Where are they now? Steve Podborski
In this “Where are they now?” series, Olympic.ca gives you a glimpse at what’s new in the lives of some great Team Canada Olympians since they said goodbye to their careers as athletes.
One of the Crazy Canucks, Steve Podborski had an exceptional career representing Canada and helped pave the way for future generations of alpine skiers.
While the first North American to win an Olympic downhill medal is no longer speeding down slopes professionally, he still has deep ties to sport as he tries to help all Canadians be safer from injuries.
In 1982, two years after his Olympic breakthrough and just after he became the first North American to win the overall World Cup title in the downhill, Podborski was appointed an Officer of the Order of Canada. Retiring following the 1984 Olympic Winter Games, he would be inducted to Canada’s Sports Hall of Fame in 1987 and with his fellow Crazy Canucks Ken Read, Dave Irwin and Dave Murray to Canada’s Walk of Fame in 2006.
Podborski’s involvement in the Olympic movement continued in many different roles. He was a television commentator for American broadcasters CBS and NBC from Nagano 1998 to Turin 2006, covering various sports including freestyle skiing, snowboarding, cycling and taekwondo. He served as the Executive Director of the Bid Committee for Vancouver 2010 and was then one of Team Canada’s Assistant Chefs de Mission for the home Games. Four years later, he was Chef de Mission for Sochi 2014 where his mentorship and support helped Canada finish in the top three for gold medals.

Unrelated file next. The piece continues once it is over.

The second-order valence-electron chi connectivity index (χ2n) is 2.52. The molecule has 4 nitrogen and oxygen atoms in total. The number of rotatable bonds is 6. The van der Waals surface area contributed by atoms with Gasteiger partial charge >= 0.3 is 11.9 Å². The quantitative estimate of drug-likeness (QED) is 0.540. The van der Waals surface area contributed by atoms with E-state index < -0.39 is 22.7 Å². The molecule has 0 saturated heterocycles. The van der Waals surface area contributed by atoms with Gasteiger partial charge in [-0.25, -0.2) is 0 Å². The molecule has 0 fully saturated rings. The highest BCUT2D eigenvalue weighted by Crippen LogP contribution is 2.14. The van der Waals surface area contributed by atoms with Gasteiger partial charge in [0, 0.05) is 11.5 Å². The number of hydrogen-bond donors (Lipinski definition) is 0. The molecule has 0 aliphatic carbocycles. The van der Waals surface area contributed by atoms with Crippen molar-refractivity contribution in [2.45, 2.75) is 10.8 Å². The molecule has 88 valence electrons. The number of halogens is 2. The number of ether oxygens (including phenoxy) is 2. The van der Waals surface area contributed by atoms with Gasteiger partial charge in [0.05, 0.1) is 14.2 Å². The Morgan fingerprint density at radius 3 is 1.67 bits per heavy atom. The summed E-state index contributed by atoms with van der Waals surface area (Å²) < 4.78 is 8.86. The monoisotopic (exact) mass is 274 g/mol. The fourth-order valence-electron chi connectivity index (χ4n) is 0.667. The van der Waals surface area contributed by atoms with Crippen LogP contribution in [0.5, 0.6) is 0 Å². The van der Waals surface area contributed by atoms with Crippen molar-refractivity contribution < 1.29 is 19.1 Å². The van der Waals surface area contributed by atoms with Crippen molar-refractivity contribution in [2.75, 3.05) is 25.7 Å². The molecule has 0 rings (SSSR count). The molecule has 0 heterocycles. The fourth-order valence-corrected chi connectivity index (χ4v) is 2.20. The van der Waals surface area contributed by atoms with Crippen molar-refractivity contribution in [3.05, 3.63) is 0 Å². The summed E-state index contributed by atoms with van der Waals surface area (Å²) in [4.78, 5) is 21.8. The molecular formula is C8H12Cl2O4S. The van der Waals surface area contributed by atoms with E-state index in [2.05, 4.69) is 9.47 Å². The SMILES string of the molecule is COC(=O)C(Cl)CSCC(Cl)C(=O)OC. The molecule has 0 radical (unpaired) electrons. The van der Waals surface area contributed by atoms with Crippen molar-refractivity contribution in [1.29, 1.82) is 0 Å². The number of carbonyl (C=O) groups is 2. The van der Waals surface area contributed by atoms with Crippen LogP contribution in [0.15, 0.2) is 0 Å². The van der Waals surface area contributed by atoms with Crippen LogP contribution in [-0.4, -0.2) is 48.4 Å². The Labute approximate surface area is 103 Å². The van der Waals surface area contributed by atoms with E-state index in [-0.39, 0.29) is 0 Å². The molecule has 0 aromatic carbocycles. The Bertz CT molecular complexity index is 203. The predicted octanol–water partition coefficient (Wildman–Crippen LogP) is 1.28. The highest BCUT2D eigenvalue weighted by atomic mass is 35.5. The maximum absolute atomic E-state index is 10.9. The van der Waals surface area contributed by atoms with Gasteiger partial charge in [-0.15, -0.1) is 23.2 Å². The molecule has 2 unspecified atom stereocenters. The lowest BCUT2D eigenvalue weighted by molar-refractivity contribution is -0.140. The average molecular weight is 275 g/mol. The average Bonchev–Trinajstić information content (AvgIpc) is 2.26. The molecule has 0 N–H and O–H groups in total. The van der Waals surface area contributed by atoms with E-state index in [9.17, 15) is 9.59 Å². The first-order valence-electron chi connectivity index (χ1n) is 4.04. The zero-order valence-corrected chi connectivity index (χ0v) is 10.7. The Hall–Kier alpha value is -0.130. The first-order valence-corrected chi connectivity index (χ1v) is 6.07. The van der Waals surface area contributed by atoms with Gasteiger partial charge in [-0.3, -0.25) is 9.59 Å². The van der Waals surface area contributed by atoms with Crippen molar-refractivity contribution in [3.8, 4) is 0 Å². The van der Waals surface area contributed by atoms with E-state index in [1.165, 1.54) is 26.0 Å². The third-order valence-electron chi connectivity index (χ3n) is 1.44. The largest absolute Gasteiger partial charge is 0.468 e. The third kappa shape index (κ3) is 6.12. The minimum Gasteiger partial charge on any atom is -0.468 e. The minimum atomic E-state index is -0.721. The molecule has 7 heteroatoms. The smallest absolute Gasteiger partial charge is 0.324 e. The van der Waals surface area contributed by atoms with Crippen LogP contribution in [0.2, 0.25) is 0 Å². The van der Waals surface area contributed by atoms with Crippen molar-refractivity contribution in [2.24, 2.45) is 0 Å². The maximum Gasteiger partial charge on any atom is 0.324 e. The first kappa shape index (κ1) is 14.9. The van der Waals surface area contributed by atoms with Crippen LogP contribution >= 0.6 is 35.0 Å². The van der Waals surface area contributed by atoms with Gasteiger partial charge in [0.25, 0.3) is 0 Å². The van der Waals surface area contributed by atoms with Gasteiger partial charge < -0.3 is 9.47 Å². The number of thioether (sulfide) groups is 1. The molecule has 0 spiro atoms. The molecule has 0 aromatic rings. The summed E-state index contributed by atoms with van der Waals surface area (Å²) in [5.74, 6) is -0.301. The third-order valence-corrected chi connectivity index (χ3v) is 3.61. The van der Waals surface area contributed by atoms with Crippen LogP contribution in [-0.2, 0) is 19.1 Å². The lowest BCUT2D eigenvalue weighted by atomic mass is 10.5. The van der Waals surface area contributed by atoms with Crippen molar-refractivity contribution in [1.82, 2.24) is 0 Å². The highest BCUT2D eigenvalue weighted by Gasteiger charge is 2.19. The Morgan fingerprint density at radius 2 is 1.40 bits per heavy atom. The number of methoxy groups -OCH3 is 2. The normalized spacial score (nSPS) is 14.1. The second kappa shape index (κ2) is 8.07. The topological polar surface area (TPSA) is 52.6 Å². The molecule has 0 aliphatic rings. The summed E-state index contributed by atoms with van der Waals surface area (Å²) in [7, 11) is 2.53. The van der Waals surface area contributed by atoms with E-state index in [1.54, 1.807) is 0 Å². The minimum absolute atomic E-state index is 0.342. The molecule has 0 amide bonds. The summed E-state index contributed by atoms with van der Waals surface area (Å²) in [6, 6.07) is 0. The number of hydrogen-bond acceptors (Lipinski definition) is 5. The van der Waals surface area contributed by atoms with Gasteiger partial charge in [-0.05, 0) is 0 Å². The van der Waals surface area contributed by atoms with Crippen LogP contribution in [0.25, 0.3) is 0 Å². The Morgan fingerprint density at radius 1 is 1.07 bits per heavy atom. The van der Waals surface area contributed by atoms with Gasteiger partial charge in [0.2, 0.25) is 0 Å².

Among the many great things Podborski has done throughout his career is his work with Canada’s national injury prevention charity, Parachute, where he was CEO and President from 2017 to 2019. Using his expertise as a high-performance athlete, Podborski and Parachute’s goal is to create a safer Canada by preventing serious and fatal injuries through evidence-based solutions that advocate and educate. When Podborski joined Parachute, he penned a CBC sports story explaining his next steps.
“I was the guy who hurled himself down mountains that fewer than a dozen people could race. But I was also the guy who wanted to win, and you can’t win when you fall and get hurt,” he said. “I was an early, dedicated fan of preventing injury, especially my own.”
Now a member of Parachute’s Board of Directors, he also volunteers on the Board for the Canadian Olympic Foundation and the Canadian Snowsports Association. Perhaps you’ve seen him on TV speaking about the importance of checking for concussions after sports accidents. If you peruse his Twitter, you’ll find he shares lots of great information about staying safer from injuries both at home and when out in the world.
Follow Steve’s journey: